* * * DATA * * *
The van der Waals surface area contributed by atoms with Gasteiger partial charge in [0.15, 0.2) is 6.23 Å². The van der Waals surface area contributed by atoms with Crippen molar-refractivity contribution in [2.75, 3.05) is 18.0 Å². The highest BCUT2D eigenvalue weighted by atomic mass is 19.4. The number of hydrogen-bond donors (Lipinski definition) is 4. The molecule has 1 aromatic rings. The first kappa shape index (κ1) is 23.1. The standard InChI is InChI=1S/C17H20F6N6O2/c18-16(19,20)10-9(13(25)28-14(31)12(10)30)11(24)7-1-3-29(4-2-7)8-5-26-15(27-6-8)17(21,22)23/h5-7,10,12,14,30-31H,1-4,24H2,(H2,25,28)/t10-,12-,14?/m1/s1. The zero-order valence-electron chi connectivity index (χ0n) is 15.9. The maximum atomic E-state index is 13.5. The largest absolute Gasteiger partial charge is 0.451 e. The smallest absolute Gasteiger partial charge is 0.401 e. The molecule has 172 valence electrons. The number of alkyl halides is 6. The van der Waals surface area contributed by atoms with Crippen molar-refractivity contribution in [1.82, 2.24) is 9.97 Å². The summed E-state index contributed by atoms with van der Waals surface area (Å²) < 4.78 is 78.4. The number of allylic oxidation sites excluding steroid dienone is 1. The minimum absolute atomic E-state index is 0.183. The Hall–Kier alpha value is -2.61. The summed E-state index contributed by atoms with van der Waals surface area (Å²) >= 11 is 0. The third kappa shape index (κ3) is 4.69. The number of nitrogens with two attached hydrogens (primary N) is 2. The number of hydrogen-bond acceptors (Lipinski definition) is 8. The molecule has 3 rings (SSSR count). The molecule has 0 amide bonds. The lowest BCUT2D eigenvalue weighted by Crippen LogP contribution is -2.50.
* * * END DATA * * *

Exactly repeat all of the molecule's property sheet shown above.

The van der Waals surface area contributed by atoms with Gasteiger partial charge in [0.15, 0.2) is 6.23 Å². The van der Waals surface area contributed by atoms with Crippen molar-refractivity contribution in [2.75, 3.05) is 18.0 Å². The highest BCUT2D eigenvalue weighted by atomic mass is 19.4. The number of hydrogen-bond donors (Lipinski definition) is 4. The molecule has 1 aromatic rings. The first kappa shape index (κ1) is 23.1. The standard InChI is InChI=1S/C17H20F6N6O2/c18-16(19,20)10-9(13(25)28-14(31)12(10)30)11(24)7-1-3-29(4-2-7)8-5-26-15(27-6-8)17(21,22)23/h5-7,10,12,14,30-31H,1-4,24H2,(H2,25,28)/t10-,12-,14?/m1/s1. The zero-order valence-electron chi connectivity index (χ0n) is 15.9. The maximum atomic E-state index is 13.5. The largest absolute Gasteiger partial charge is 0.451 e. The smallest absolute Gasteiger partial charge is 0.401 e. The molecule has 172 valence electrons. The number of alkyl halides is 6. The van der Waals surface area contributed by atoms with Crippen molar-refractivity contribution in [1.82, 2.24) is 9.97 Å². The summed E-state index contributed by atoms with van der Waals surface area (Å²) < 4.78 is 78.4. The number of allylic oxidation sites excluding steroid dienone is 1. The minimum absolute atomic E-state index is 0.183. The Hall–Kier alpha value is -2.61. The summed E-state index contributed by atoms with van der Waals surface area (Å²) >= 11 is 0. The third kappa shape index (κ3) is 4.69. The number of nitrogens with two attached hydrogens (primary N) is 2. The number of hydrogen-bond acceptors (Lipinski definition) is 8. The molecule has 3 rings (SSSR count). The molecule has 0 amide bonds. The lowest BCUT2D eigenvalue weighted by Crippen LogP contribution is -2.50.